Epidemic, Endemic, and Pandemic Occurrence of Disease(s)
One aspect of epidemiology is the study of the epidemic, endemic, and pandemic occurrence of disease(s).
Some critics may argue diseases and conditions such as bird flu are endemic in many countries, and some may argue human immunodeficiency virus (HIV) or AIDS is a series of epidemics.
Using the South University Online Library or the Internet, research about the various epidemic, endemic, and pandemic occurrence of disease(s).
Based on your research and understanding, answer the following questions:
At what point does a disease become an epidemic, endemic, or pandemic? What are the parameters that define each of these states of a disease’s effect?
Do you agree that bird flu, HIV, or AIDS could be described as a series of epidemics? Why or why not?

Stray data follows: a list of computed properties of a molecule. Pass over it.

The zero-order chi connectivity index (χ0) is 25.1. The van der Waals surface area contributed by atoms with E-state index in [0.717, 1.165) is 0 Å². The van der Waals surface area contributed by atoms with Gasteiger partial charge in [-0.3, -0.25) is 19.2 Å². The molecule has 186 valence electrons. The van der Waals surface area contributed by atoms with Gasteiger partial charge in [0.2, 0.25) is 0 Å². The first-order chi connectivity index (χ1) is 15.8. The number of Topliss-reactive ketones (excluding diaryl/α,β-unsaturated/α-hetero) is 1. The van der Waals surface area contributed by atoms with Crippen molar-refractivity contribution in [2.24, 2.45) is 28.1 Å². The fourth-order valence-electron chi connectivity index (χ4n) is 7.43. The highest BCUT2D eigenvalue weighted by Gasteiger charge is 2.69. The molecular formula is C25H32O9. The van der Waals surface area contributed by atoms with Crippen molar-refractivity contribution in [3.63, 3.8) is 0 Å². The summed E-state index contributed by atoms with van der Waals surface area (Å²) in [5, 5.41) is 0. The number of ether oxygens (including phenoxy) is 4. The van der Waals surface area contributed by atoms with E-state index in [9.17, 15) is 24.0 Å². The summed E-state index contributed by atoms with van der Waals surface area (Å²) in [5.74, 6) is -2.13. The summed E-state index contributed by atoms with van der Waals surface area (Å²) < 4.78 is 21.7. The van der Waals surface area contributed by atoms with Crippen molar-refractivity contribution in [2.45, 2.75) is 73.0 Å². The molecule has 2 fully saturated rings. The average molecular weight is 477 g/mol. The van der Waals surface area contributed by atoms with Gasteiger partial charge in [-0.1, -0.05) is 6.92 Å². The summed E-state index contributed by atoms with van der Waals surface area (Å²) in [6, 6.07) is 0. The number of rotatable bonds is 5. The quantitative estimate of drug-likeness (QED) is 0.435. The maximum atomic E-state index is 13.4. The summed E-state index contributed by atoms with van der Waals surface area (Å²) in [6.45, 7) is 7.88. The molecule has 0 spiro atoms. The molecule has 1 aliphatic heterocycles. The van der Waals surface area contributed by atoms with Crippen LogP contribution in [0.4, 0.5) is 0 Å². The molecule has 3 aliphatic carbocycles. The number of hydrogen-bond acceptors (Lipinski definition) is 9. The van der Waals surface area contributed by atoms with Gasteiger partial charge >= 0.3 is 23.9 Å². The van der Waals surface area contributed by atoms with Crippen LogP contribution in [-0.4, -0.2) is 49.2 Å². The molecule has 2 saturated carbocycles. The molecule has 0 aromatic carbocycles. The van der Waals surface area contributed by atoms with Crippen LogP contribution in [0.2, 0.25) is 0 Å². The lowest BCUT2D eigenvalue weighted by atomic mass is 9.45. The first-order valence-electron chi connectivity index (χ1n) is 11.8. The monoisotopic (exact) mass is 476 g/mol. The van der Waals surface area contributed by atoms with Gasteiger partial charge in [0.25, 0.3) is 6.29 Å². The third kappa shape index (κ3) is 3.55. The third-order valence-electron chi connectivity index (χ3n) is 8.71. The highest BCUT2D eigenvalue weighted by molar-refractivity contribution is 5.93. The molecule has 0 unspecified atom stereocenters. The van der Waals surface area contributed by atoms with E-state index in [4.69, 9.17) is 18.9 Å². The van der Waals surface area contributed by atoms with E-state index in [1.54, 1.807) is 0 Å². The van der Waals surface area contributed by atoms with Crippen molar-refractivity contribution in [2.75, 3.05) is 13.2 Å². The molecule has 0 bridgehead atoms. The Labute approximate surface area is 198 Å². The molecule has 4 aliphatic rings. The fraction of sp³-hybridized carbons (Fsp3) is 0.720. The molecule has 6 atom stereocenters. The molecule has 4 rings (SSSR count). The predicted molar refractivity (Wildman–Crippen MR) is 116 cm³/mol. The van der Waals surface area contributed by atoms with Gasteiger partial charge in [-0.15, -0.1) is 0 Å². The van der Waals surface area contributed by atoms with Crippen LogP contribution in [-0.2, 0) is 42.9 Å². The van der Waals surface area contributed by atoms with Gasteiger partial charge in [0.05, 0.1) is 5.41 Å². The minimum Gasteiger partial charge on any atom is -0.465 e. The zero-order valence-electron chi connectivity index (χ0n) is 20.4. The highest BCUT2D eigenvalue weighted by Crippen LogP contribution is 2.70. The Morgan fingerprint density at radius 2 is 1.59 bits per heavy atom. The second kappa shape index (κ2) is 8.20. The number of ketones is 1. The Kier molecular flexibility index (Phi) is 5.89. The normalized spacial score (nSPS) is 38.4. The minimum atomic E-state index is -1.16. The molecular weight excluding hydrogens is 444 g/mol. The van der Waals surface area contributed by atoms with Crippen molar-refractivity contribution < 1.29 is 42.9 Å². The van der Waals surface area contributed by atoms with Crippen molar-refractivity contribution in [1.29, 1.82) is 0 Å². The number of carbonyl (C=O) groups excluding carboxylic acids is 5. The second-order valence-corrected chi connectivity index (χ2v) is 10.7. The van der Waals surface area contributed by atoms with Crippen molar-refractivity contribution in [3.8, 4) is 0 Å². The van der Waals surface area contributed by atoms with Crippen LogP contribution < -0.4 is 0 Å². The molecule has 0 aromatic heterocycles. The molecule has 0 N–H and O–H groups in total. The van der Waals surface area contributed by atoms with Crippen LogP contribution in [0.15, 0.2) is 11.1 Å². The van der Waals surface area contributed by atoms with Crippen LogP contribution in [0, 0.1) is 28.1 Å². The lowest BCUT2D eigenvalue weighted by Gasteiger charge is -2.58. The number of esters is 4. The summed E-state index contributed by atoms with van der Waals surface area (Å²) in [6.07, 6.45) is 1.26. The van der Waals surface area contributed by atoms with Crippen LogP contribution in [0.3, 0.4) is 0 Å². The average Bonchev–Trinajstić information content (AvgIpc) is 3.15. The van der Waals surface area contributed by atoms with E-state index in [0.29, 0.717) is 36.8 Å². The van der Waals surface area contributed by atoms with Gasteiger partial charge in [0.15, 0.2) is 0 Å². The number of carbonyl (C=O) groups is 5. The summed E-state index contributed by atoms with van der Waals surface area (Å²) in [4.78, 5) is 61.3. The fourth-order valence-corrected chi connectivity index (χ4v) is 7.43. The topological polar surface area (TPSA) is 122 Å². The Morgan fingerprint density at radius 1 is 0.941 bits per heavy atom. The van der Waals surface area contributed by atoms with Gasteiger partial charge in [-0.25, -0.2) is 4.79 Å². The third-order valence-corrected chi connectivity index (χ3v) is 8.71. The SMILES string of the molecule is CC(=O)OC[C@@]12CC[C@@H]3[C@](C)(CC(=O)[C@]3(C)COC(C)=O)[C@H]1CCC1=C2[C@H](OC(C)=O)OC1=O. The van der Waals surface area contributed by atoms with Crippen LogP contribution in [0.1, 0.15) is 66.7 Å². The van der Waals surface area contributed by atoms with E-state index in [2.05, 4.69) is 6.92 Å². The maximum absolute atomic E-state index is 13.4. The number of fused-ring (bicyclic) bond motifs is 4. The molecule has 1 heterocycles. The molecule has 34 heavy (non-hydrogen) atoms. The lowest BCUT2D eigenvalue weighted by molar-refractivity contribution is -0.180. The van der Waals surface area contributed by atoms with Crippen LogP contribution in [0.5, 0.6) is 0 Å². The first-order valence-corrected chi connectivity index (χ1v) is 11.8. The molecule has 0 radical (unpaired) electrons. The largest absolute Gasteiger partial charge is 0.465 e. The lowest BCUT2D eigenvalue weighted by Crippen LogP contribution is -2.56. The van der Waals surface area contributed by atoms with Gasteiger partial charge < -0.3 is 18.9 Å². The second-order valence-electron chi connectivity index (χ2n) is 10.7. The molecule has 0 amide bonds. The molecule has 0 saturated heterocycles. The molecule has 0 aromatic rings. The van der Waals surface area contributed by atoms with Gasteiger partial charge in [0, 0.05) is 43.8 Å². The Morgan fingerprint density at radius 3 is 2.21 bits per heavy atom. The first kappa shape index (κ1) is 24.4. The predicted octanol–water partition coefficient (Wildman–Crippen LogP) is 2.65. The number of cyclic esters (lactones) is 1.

Should we study epidemiology and disease control as a complement to the provision of healthcare services? Why or why not?
Disease control has evolved since the discoveries and achievements of these epidemiological pioneers—Hippocrates, John Snow, Pasteur, and Koch. Explain the impact of at least one major historical contribution on the current status of epidemiological practices. How can history potentially shape and impact our future work in public health and clinical medicine? Explain.